When fire tore towards Sophie Bryden’s semi-rural Beechmont property in Queensland’s Scenic Rim region in September, she fled not knowing if her house would still be there when she returned.
“I got my head around it and thought if my house wasn’t standing, I’d just get a camper trailer, move in there and build a whole new house,” she said.
Luckily, the fire stopped short of her home.
But houses about a kilometre away did not escape the blaze.
“There’s a small valley between myself and other houses and we lost roughly eight to nine houses across there,” Ms Bryden said.
After counting her blessings, a month later Ms Bryden was sent the annual renewal for her home insurance.
It had increased 48 per cent, from $884.08 the year before to $1304.80, but her insurer was not clear on why her bill had increased so dramatically.
“I think it’s a combination; I had to make a claim because some of my fences were broken by the firies trying to get through and also the fact that this area is now a higher fire risk,” she told The Business.
Ms Bryden said it was not easy to pay the extra $420.72 on top of last year’s bill.
“I’m a single mum. I can’t afford price hikes like that,” she said.
The Insurance Council of Australia said the September bushfires were the first of six catastrophic weather events to hit Australia’s east coast in the past five months.
“This is known as disaster season for a very good reason and this certainly has been one of those angry summers that Australia experiences,” the Insurance Council of Australia’s Campbell Fuller told The Business.
Mr Fuller said it was too early to say if insurance premiums would be affected by the summer catastrophes.
“It’s unlikely these natural disasters will have a significant effect on premiums,” he added.
He said that was because insurers prepared last year for the impending costs.
“There were plenty of signs in early 2019 that we were heading into a catastrophic bushfire season and the insurers made the relevant prudential precautions for that, including reinsurance and their own balance sheet measures.”
JP Morgan insurance analyst Siddharth Parameswaran agreed insurers had already priced in a catastrophic summer.
“I think there will be some [premium] increases in particular parts of Australia, but we’re not expecting large, across-the-board increases like we saw in 2011 [after Cyclone Yasi].”
But he warned the natural disaster season was not over.
“There’s no doubt this year is materially above average in terms of what we would have expected and we’re still not through the worst of it, so there are still some pressures to come,” he said.
Mr Parameswaran estimated the bushfires could end up costing about $2 billion for the insurance industry, in addition to almost $1 billion for the wet weather events such as hail, cyclones and floods.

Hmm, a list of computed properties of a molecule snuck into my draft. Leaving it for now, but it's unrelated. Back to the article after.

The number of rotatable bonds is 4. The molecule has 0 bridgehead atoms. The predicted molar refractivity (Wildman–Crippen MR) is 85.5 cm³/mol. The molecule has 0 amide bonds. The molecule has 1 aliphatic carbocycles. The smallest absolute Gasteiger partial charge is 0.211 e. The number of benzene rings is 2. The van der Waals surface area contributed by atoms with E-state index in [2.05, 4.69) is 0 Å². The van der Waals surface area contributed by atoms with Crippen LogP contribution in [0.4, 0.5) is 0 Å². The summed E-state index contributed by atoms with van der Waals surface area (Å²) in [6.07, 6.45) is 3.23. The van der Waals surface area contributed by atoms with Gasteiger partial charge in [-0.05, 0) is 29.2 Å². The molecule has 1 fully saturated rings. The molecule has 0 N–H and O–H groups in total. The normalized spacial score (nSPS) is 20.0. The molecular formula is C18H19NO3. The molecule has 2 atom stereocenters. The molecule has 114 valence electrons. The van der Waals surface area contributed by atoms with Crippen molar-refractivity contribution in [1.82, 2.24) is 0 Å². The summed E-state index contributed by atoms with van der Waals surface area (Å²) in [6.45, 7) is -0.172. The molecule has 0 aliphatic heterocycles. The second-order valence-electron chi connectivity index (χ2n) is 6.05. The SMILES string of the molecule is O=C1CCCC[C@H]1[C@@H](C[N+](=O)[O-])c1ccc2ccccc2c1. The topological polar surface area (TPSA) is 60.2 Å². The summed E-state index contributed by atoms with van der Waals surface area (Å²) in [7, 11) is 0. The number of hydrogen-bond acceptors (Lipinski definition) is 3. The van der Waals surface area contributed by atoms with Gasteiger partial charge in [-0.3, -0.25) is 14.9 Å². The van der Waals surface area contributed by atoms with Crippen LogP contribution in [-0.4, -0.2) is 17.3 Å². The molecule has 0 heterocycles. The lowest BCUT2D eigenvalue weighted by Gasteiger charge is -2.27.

Insurers reveal profit pinch from catastrophes
The exact cost of this summer’s catastrophic weather events to insurers will not be known until later this year, but this week’s half-year results have provided an early indication.
Suncorp revealed a first-half profit of $642 million, up on the same time last year but below analyst expectations.
IAG reported a 43 per cent drop in its first-half net profit after tax to $283 million, after last month advising the market it was downgrading its forecast.
The results only account for activity from July 1, 2019 to December 31, 2019, so do not include the worst of the natural disasters, which have hit since January 1.
Suncorp also revealed it received 3707 claims for damage and destruction caused by the bushfires between July 1 last year and January 31 this year.
It received 10 times that number of claims for wet weather events like floods and storms.
With more than two months left to run on the cyclone season, those numbers are predicted to increase.
Suncorp CEO Steve Johnston used his results briefing to call on the federal government to develop better policies to protect people against natural disasters.
“We have an opportunity here to improve the resilience of our communities and to improve the quality of our private infrastructure,” he said in a briefing to analysts.
“The irony is you can get a subsidy to put a solar panel on your roof, but you can’t get a subsidy to batten that roof down to protect it against a category-four or [category]-five cyclone.
“If one thing comes out of a horrible situation, it’s that we can get this dialogue around resilience and mitigation on the public policy agenda, ahead of the budget, so that we can get some traction.”
Policy change or not, home owners like Sophie Bryden who are in the path of natural disasters will be nervously waiting to open their next insurance bill.
“I think about all the other people, because almost everyone is living borderline where money is harder to come by these days and it’s harder to pay all the bills,” she said.